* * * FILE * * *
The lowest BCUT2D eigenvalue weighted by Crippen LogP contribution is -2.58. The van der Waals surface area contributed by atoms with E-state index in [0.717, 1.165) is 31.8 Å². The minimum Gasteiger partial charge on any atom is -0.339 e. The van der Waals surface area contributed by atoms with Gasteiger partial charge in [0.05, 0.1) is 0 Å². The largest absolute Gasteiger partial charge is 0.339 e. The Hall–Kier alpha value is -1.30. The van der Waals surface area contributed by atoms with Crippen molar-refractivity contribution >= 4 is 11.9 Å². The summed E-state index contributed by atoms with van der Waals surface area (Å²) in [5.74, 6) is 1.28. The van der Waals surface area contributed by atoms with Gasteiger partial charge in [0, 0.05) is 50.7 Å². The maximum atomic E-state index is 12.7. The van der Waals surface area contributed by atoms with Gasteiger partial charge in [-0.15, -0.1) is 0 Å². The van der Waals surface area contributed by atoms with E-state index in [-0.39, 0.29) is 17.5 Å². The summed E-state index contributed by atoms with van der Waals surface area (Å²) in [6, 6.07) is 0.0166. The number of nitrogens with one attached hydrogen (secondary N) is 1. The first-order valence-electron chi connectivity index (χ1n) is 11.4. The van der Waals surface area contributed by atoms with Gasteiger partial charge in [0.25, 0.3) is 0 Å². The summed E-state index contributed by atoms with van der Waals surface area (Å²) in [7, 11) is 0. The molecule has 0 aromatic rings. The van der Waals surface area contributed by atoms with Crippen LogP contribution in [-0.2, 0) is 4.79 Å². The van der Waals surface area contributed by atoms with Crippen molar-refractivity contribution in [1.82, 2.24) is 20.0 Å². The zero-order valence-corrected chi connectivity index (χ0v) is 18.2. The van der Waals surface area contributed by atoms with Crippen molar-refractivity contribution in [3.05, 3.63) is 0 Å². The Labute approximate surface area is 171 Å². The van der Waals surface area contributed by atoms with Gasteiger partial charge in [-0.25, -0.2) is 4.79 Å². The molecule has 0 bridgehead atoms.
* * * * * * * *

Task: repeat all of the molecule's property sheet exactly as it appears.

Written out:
The lowest BCUT2D eigenvalue weighted by Crippen LogP contribution is -2.58. The van der Waals surface area contributed by atoms with E-state index in [0.717, 1.165) is 31.8 Å². The minimum Gasteiger partial charge on any atom is -0.339 e. The van der Waals surface area contributed by atoms with Gasteiger partial charge in [0.05, 0.1) is 0 Å². The largest absolute Gasteiger partial charge is 0.339 e. The Hall–Kier alpha value is -1.30. The van der Waals surface area contributed by atoms with Crippen molar-refractivity contribution >= 4 is 11.9 Å². The summed E-state index contributed by atoms with van der Waals surface area (Å²) in [5.74, 6) is 1.28. The van der Waals surface area contributed by atoms with Gasteiger partial charge in [0, 0.05) is 50.7 Å². The maximum atomic E-state index is 12.7. The van der Waals surface area contributed by atoms with Gasteiger partial charge in [-0.15, -0.1) is 0 Å². The van der Waals surface area contributed by atoms with E-state index in [-0.39, 0.29) is 17.5 Å². The summed E-state index contributed by atoms with van der Waals surface area (Å²) in [6, 6.07) is 0.0166. The number of nitrogens with one attached hydrogen (secondary N) is 1. The first-order valence-electron chi connectivity index (χ1n) is 11.4. The van der Waals surface area contributed by atoms with Gasteiger partial charge in [0.25, 0.3) is 0 Å². The summed E-state index contributed by atoms with van der Waals surface area (Å²) in [7, 11) is 0. The molecule has 0 aromatic rings. The van der Waals surface area contributed by atoms with Crippen LogP contribution in [-0.2, 0) is 4.79 Å². The van der Waals surface area contributed by atoms with Crippen molar-refractivity contribution in [1.82, 2.24) is 20.0 Å². The zero-order valence-corrected chi connectivity index (χ0v) is 18.2. The van der Waals surface area contributed by atoms with Crippen molar-refractivity contribution in [3.05, 3.63) is 0 Å². The Labute approximate surface area is 171 Å². The van der Waals surface area contributed by atoms with Gasteiger partial charge in [-0.25, -0.2) is 4.79 Å². The molecule has 0 bridgehead atoms.